When you move abroad, you open up a loophole in your student loan repayment options that can wipe out your entire balance without you paying a dime. The catch? The forgiveness isn’t instant, and the IRS may consider the amount forgiven as taxable income.
Related: Income-Driven Repayment Plan Forgiveness
Here’s how it works. The federal government created repayment plans that allow borrowers to cap their monthly payments at a portion of their income. To calculate their payment amount under one of the income-driven repayment plans — IBR, REPAYE, etc. — borrowers may submit a copy of their most recent federal income tax return showing their AGI to their loan servicer.
Here’s where things get interesting.
US Citizens who live and work abroad can use the Foreign Earned Income Exclusion* to exclude $112 thousand in foreign income. That means if you earn less than that amount in US dollars, your AGI will be zero, as will your monthly payment under an income-based repayment plan. And, because the Education Department writes off your loan balance after you’ve made your final payment under an IDR plan, you can get your federal student loans forgiven without making a physical payment or living in poverty.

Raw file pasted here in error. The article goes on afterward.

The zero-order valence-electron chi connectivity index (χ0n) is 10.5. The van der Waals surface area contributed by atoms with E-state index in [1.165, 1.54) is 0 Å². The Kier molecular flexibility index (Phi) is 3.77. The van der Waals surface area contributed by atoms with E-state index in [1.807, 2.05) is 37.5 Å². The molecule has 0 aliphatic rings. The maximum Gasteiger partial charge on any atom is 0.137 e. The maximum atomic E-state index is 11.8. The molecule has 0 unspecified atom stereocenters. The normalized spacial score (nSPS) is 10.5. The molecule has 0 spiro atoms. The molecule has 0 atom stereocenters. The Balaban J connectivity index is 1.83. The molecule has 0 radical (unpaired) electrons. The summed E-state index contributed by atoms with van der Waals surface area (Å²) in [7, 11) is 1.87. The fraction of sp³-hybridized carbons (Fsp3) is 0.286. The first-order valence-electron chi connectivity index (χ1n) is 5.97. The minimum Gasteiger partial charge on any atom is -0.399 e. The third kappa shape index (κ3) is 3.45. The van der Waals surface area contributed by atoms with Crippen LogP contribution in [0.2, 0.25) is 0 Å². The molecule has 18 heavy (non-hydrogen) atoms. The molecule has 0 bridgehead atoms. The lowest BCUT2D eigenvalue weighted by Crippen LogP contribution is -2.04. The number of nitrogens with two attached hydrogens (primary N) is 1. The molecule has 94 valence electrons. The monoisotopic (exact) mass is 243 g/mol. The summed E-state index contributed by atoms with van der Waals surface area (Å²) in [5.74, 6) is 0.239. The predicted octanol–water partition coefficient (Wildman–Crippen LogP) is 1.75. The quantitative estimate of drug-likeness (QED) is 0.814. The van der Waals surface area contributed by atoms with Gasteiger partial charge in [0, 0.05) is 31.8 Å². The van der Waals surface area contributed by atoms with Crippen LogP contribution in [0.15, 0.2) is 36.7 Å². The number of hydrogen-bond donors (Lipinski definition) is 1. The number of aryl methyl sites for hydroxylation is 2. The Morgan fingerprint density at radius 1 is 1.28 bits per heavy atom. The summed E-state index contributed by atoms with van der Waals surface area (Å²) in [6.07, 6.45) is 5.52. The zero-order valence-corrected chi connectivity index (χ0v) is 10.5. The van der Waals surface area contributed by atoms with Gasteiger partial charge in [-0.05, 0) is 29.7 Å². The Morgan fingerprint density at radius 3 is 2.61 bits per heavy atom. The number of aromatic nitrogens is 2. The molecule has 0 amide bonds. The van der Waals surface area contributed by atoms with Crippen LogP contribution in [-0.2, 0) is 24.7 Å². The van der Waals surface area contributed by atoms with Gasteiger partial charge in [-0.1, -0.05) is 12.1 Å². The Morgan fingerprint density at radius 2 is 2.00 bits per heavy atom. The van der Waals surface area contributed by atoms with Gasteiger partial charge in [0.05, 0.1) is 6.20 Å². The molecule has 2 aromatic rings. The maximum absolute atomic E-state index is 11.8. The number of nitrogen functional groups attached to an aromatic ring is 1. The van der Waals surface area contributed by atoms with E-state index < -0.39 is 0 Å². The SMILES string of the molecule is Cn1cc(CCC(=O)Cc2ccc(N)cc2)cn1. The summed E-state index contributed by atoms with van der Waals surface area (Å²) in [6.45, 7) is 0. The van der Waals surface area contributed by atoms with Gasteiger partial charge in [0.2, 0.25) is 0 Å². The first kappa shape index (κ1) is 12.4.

Added bonus: The Education Department announced earlier this year that it would use a one-time waiver and account adjustment to retroactively credit borrowers for monthly payments made under non-IDR plans and for months spent in forbearance and deferment, including the payment pause. The IDR Waiver is expected to immediately forgive the debts of tens of thousands of people and push millions more closer to forgiveness.
Learn More: How to Pay US Student Loans From Overseas
* You also may be able to use the Foreign Tax Credit to help reduce your taxable income.